Nine years ago I was nine years old and as excited as a young boy could be. I was going to Disneyland, “The happiest place on Earth”. After completing numerous chores for a quarter a task, I finally accumulated an immense ten dollars to spend. I was ready to go.
My family and I arrived at Disney’s main gates just before they opened. To my dismay, the lines appeared as though every resident of Anaheim, California were attempting to push in the gates, hoping to possibly get into the park a few minutes ahead of schedule. The gates held up long enough to open on their own at the scheduled time, but due to the mobs of people I must have missed out on a half hour of thrilled excitement in the park. The whole family trudged through the crowds until we found ourselves at the Pirates of the Caribbean entrance. Even though the park had only been open less than an hour, the line already exceeded a forty-five minute wait. I reached the front of the line, hopped onto the ride, and enjoyed all two minutes of it. By midday we only went on three meager rides. All of them about an hour wait and a disappointing two to four minutes a ride. Later, after lunch, everyone wanted to go shopping. I thought it would be a great time to spend the ten dollars I diligently earned. The magic shop caught my eye and after watching the man perform several magical tricks I decided on the one I wanted to buy. A clever trick where the magician passes a quarter through a glass cup by tapping a card on the top of it. I handed the man my ten dollar bill only to leave the store in tears with it back in my pocket. Apparently all the exciting tricks cost twenty dollars or more. The rest of the day was spent standing in lines with worn out feet. I remember leaving Disneyland crying again because I never got to spend my hard earned money.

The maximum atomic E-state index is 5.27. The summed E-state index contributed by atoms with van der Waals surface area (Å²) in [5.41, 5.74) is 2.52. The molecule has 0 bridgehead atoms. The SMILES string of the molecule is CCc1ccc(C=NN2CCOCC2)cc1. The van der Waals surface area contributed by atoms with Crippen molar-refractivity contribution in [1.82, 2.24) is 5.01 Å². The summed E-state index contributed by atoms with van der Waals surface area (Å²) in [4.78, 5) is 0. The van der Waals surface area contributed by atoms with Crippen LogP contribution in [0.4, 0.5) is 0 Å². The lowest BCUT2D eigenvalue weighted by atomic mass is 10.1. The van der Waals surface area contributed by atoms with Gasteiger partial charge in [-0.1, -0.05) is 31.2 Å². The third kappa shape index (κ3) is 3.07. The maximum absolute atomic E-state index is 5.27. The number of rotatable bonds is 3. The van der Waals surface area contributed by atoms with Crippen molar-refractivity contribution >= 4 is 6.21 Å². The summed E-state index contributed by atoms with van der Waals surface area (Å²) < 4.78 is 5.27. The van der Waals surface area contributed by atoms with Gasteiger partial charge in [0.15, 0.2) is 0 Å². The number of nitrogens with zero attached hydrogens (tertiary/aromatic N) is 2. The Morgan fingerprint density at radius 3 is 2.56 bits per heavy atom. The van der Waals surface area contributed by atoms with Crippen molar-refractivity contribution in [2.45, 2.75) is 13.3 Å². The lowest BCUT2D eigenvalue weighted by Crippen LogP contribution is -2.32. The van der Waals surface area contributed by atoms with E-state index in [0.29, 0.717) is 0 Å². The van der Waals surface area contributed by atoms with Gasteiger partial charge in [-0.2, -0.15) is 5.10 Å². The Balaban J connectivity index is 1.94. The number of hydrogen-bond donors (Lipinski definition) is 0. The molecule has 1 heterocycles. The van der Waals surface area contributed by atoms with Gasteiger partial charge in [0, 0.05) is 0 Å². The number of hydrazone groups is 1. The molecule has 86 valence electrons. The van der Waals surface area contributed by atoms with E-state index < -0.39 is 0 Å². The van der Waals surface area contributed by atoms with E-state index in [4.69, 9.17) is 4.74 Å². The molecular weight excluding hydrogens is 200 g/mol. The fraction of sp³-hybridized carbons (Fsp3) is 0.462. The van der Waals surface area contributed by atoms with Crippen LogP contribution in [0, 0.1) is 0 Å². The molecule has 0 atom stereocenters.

When I imagined the happiest place on Earth, I thought it to be a place where I would enjoy myself. A place where I could get a good magic trick for ten bucks or enjoy a ride without the agonizing wait. Somewhere I would spend the day laughing and smiling. Instead, the happiest place in the world turned out to be just a big disappointment, a sugar-coated rotten apple.
I learned that day that events in life are rarely as they appear to be. Its not just the Disney experience that can be deceptive, but anything. In modern life we expect things to be perfect, but in a realistic world nothing ever is. Had I anticipated a less than perfect experience, I may have been pleasantly surprised.
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